Last week, after dropping my youngest son off at soccer practice, I needed to do my weekly grocery shopping. I was going to pass a Publix to get to a Kroger, so I decided to get crazy and go inside a different store. Sometimes I even surprise myself.

 

Nothing was in the same place. I kept walking past things on my list, and then I had to backtrack (which was made even more difficult by the “do not enter” and “enter here” stickers on the floor). As a rule, I only go to Publix if we’re in Florida, so I kept reminding myself I wasn’t on vacation.

 

To make things even more confusing, when I was finally done shopping and the cashier was ringing up my items, the friendly bagger boy posed a puzzling question through his face mask. “Got big plans for the weekend?” he asked. I paused before answering. So many thoughts swirled in my head.

 

“The weekend?” I stammered through my own face mask. “I have been thinking today was Monday all day. What day is it?”

 

“It is Monday,” he responded. “I just like planning ahead.” I told him that I had no idea what I was doing in five days, but I liked his initiative.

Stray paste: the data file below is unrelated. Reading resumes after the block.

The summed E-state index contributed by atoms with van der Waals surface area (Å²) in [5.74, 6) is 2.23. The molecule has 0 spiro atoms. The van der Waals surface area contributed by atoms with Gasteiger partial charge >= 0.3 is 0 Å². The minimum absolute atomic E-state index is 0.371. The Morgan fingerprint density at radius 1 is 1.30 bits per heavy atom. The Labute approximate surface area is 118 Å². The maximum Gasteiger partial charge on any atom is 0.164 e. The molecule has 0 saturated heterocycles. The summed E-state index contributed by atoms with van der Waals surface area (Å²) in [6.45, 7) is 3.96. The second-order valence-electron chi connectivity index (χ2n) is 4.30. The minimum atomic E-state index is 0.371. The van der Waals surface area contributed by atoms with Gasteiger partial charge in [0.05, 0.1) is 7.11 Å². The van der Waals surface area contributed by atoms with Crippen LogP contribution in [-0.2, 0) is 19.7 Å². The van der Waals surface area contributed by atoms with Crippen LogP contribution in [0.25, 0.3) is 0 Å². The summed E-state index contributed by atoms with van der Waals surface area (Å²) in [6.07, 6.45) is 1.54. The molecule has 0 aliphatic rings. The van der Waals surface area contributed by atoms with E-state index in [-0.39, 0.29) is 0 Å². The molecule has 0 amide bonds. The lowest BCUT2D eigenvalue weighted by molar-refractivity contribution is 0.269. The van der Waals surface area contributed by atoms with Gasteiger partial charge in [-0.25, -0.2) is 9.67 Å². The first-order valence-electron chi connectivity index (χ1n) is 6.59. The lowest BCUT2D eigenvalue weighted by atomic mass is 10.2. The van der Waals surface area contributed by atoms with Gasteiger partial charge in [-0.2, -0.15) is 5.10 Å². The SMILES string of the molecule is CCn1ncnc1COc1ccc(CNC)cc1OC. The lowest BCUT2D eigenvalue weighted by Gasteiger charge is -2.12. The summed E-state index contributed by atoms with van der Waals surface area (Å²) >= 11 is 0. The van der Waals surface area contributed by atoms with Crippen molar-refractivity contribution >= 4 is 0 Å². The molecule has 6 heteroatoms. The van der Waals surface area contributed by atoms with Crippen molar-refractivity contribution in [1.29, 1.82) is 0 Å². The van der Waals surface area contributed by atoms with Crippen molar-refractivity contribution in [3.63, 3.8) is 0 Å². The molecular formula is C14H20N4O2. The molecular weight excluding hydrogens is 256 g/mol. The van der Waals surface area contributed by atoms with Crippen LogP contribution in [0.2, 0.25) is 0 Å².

As I drove home with my van full of groceries, I thought about my shopping experience and how it’s possible to feel like a stranger even when you’re just a few minutes from home. It can be an unsettling feeling. It’s a good reminder to be on the lookout for actual strangers (not just Kroger shoppers who’ve wandered into Publix) who might need a little help.

 

At the end of the Book of Hebrews, we see a final list of exhortations: “Keep on loving one another as brothers and sisters. Do not forget to show hospitality to strangers, for by so doing some people have shown hospitality to angels without knowing it. Continue to remember those in prison as if you were together with them in prison, and those who are mistreated as if you yourselves were suffering.”

 

The author is reminding the readers that the best way to love is to share, share their successes and sufferings and suppers. To love each other like we’re family, even if we aren’t related. I can’t imagine a better reward for showing hospitality than to be treated to dinner with an angel.

Tag team